If you have found this blog, saying Welcome does not really seem appropriate. I know you wish you weren't surfing the internet for diabetes. I felt the same.
A big part of me wishes I were not writing about diabetes, nor did I anticipate to become so opinionated or informed on the subject, but it happened. In 2010, my son was diagnosed with Type 1 Diabetes.
It wasn't really part of the plan… Correction - it was not part of the plan, but it happened. It is not always easy, but I think we are all doing okay, and I hope we continue to do so.
Why the Middle East? I happen to live in Dubai. I don't think that living in the Middle East makes mine or my son's diabetic experience any more unique or challenging than it does elsewhere in the developed world.
I hope you stick around, or read something you like. Feel free to comment and join the conversation, subscribe or follow this blog by liking the Facebook page Diapoint.
Please note: This blog does not give medical advice. I am opinionated, and I share my experiences, but the first rule of diabetes is to follow up with your doctor and/or nurse educator about your care, diagnosis or medication. If you do not have a medical practitioner that is helping you find your way through this crazy world, then do not give up until you find the right one.
Friday, February 26, 2016
When I was a child, I was a big fan of the show Land of the Lost. It is the story of Rick and his children, Will and Holly, who fall into a land of dinosaurs in some other dimension. The story focuses on their efforts to try to return to their "normal" world. As they try to find their way home they have to avoid getting eaten by dinosaurs and fight off other things, including the Sleestak.
The Sleestak were lizard-like people that were the source of a lot of childhood nightmares. They were very mysterious, and something about them freaked me out. Compared to what children can access today they are almost comical, but back in the 1970s they were creepy.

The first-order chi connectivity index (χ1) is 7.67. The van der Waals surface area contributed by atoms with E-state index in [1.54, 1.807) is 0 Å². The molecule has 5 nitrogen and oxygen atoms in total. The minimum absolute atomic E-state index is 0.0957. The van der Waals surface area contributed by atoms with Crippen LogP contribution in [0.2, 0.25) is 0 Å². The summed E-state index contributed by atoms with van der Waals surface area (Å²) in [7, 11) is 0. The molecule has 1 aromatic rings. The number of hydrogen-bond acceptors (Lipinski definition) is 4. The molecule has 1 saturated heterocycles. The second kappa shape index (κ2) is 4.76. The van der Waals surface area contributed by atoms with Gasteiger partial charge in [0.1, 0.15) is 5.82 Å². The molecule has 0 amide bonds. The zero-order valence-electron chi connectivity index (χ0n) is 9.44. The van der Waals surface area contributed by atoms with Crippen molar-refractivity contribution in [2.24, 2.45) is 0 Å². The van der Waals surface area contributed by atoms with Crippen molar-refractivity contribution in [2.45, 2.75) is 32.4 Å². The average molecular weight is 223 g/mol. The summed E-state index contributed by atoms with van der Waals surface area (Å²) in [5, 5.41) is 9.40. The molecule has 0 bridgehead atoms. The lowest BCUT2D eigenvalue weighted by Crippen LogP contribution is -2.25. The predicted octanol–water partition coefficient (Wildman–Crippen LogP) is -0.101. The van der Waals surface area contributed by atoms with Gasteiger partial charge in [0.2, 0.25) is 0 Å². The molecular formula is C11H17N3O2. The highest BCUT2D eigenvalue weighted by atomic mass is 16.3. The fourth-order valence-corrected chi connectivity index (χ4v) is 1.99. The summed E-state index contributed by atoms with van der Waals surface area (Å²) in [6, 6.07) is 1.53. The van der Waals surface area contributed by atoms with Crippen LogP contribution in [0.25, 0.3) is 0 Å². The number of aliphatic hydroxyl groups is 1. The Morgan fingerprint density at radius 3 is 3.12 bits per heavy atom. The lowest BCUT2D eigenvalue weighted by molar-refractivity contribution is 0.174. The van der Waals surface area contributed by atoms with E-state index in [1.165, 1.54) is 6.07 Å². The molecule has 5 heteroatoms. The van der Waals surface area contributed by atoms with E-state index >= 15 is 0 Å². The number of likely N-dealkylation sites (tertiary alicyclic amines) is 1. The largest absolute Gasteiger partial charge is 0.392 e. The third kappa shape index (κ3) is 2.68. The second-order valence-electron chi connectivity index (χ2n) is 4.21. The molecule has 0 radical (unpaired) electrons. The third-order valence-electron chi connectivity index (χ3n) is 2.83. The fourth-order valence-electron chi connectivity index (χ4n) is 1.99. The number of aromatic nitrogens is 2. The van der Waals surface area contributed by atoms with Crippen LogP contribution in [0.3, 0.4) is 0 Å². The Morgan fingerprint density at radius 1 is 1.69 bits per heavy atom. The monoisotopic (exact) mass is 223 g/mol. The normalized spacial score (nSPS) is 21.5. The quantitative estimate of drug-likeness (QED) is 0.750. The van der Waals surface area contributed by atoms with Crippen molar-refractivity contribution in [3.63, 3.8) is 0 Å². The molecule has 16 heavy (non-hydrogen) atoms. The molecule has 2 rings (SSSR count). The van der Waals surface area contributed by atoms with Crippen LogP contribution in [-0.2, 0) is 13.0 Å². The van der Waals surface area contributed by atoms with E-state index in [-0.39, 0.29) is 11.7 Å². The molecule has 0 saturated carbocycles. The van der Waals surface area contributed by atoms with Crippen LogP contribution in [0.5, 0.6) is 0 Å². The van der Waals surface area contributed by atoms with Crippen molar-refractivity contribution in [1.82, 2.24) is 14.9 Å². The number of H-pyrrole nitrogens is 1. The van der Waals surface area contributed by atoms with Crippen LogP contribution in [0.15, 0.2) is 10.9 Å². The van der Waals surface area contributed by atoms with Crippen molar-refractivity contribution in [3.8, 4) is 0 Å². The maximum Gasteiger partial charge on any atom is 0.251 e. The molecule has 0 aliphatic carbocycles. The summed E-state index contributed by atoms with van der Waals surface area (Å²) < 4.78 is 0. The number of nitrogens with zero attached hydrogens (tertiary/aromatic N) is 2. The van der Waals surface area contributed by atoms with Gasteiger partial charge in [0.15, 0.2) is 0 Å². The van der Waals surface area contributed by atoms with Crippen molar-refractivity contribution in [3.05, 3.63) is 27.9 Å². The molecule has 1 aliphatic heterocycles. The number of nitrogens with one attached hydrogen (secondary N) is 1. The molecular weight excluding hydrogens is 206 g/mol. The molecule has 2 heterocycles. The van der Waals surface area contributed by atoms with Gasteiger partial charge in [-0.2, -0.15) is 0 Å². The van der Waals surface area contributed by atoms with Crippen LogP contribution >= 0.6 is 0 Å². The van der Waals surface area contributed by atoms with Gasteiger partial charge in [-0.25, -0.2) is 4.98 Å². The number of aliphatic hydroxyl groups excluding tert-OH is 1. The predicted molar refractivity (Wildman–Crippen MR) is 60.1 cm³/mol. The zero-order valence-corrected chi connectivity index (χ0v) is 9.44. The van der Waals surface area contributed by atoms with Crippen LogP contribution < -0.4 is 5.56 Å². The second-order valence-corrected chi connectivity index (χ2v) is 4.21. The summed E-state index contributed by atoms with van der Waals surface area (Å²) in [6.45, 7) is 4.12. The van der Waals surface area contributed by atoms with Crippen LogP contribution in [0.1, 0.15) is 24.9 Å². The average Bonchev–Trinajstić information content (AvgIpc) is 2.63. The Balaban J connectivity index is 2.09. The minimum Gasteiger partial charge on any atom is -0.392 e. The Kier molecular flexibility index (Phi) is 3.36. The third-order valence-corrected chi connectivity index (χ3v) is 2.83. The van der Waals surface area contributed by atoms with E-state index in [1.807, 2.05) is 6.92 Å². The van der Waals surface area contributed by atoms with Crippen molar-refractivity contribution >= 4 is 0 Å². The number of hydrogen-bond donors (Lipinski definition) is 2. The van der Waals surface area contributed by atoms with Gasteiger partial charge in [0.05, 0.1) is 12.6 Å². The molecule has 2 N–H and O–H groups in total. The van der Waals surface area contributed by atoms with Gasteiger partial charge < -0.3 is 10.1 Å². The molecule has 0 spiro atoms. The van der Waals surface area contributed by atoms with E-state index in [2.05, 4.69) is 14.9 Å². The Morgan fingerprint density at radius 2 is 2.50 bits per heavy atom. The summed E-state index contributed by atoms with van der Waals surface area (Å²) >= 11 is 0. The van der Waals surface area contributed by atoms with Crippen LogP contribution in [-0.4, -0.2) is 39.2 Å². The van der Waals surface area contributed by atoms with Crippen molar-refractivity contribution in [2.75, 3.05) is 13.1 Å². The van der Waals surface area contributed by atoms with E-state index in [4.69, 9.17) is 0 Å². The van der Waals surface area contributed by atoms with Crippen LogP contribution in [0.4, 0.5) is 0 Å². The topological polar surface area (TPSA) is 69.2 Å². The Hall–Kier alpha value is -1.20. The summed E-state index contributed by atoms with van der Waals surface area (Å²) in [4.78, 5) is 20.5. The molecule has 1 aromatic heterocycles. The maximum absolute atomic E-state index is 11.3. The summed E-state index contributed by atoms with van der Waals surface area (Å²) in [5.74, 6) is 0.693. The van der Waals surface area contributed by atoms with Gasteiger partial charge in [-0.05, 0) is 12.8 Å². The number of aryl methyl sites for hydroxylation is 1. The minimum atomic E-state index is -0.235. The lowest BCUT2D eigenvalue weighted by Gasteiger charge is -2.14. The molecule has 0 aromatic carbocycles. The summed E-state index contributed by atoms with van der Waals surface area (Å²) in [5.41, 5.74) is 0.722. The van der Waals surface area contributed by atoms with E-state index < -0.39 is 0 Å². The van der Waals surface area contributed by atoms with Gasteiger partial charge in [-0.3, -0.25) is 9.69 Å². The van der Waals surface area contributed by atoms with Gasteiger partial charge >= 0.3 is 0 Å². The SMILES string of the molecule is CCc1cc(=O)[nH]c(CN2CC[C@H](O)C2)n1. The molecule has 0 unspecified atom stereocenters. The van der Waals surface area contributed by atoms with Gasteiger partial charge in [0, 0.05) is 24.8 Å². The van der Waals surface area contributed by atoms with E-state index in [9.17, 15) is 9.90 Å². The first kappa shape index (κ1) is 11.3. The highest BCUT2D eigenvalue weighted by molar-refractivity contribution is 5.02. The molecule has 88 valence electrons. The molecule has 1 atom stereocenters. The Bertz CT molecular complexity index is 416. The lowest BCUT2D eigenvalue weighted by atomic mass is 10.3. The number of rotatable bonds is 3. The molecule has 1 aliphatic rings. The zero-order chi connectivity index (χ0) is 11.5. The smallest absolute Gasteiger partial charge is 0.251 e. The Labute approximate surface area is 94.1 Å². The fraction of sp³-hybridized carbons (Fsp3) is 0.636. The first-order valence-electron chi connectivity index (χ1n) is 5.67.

Some time last year my son and I were talking about fears and what scared us at night. I shared my childhood fear of the Sleestak with him. We found a picture on the internet and when he saw it, he cracked up, "Seriously Mommy?" he said through his laughter. Yes, seriously.
Fast forward to today and we have a trial Dexcom CGM for one week. Dexcom is all the rage in Type 1 management in the US, and I can understand why. It does help with diabetes management and the ability to catch lows and highs before they happen, thus managing blood sugars within target range is easier.
While the educator was taking me through the presentation about the details of Dexcom, my son started to draw on a flip chart. He drew his version of a Sleestak. Complete with an insulin pump!
His art blows me away at many levels. One, because he is a way better artist at 8 years old than I ever could be, and two, it is always interesting to see his imagination on paper.
I thought about this image over the next few days. I am not sure what made him draw a Sleestak. I was not afraid of the Dexcom as I knew the benefits, and we've been managing diabetes for a while now so I am more comfortable with it. He is not afraid of the Sleestak. He finds them funny, or my childhood fear of them funny.
So for now, I am taking it as a sign. A sign that what used to be so big and scary, is now not so scary. And sometimes, we can even find the humor in it.
Diabetes was frightening in the beginning. There was a lot of mystery and unknowns around the disease. Now that we know what we are dealing with, and how far we have come there is less to fear.
We may never make it back to our normal life. Rick, Will and Holly never did. All we can do is try to find a new normal and live with the Sleestak. And who knows, we may become less afraid as we learn how to manage them - and perhaps even arm them with the latest diabetes technology in the process.